Expansion plans for Monaco have been met with criticism from environmentalists who say “meadows” of sea grass will be put at risk

PLANS to enlarge the tiny tax haven of Monaco by building a new district at sea have hit opposition from environmentalists, who warn that the ambitious expansion would produce an “undersea desert”.

They argue that the construction, a bit like a giant oil rig and a project close to the heart of Prince Albert, ruler of the principality, will put at risk protected “meadows” of sea grass.

“The building will make a huge shadow and the marine ecosystem will suffer from this,” said Hélène Granouillac, of the Blue Earth marine protection association in Nice. “There is a danger of creating a sea desert where nothing can live.”

The idea is to erect the new district on giant pillars but Granouillac said that these could affect currents “that are so precious to the sea grass”. She was referring to a nearby field of Posidonia oceanica, more commonly known as Neptune grass, a genus that grows in the Mediterranean and off the coast of Australia.

This, she said, was a “nursery” for many species of fish, including sea horses. The sea grass, which has been protected under European Union regulations since 1988, also absorbs carbon dioxide from the atmosphere, helping to slow climate change.

Wedged between France and Italy, Monaco, which measures less than a square mile, is the world’s second smallest country after the Vatican. Containing some of the most expensive property in Europe, it is eager to acquire more space to accommodate a growing demand for homes.

Various companies – with the help of renowned architects such as Frank Gehry and Lord Foster – are competing for the contract to build a 25-acre site that would include moorings for superyachts, offices, shops and some £2.5 billion worth of luxury flats. It is estimated that the development, which is expected to take a decade to complete, will allow Monaco to let in another 4,000 residents.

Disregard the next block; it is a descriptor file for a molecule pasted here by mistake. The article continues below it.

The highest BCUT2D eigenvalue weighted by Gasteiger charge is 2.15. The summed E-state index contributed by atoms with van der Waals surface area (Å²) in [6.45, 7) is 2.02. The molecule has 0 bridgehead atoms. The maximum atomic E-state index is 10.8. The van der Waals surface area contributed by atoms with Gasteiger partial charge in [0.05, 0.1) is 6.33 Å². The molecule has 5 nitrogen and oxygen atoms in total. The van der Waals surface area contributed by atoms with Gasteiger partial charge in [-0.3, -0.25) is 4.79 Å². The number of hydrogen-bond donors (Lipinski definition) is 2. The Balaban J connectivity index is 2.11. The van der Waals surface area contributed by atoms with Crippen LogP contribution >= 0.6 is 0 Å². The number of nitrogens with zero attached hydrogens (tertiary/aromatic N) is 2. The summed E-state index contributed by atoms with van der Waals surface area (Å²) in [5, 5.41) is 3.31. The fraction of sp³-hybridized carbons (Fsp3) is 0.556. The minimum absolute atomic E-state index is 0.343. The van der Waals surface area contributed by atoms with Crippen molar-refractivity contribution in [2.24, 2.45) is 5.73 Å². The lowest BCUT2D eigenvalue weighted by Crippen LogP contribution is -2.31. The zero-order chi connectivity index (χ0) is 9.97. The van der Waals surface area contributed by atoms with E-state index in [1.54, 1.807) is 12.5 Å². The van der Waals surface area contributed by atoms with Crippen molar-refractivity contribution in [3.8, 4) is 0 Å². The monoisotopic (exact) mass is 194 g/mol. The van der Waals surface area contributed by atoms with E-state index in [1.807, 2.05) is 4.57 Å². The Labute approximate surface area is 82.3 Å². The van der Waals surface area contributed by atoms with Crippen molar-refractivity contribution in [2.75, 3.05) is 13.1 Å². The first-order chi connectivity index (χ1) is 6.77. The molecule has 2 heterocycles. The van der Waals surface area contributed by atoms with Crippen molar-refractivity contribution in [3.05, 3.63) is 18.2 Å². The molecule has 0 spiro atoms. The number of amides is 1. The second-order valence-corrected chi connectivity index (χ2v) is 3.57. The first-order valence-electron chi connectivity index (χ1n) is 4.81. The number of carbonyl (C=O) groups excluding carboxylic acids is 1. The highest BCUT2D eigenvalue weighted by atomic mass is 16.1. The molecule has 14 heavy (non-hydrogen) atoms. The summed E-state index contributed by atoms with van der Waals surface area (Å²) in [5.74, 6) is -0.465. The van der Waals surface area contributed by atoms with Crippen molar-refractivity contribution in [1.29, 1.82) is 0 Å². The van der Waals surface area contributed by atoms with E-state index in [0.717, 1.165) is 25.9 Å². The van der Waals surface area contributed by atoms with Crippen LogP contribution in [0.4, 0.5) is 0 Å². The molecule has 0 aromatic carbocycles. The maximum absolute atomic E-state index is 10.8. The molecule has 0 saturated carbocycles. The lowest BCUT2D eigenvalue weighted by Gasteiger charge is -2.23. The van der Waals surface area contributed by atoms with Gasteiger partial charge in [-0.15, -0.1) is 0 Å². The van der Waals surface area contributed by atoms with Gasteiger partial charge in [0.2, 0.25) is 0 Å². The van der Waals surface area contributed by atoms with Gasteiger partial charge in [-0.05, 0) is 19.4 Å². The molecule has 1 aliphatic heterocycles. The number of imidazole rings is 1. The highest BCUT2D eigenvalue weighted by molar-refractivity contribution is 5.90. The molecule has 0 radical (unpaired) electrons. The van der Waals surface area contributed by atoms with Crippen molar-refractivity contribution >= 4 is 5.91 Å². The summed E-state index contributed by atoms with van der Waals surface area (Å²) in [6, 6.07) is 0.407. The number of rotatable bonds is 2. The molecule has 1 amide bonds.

Of today’s 32,000 population, only 20% are native Monegasques, the rest being foreigners, including well-heeled Britons, in search of respite from high taxes at home.

Albert, who drives an electric car, prides himself on being a zealous environmentalist. Hence his insistence that, unlike previous, more modest extensions to the national territory accomplished by building embankments at sea, the new district should be erected on pylons.

His plans to reduce traffic in Monte Carlo have not been welcomed by residents fond of Ferraris.

“We have to be inventive,” the prince said recently, justifying the push into the sea. Even so, experts say that the destruction of flora and fauna is inevitable.

“Monaco thinks that technology can answer all its problems,” said Ion Cepleanu of the Mer Nature association in Toulon. “Just attaching these pillars to the rock will be enough to scare off most wildlife. It won’t come back.”

Ever since it exchanged half its territory for cash and independence from France in 1861, Monaco has been looking for ways to expand. About one-fifth of its territory is reclaimed from the sea.

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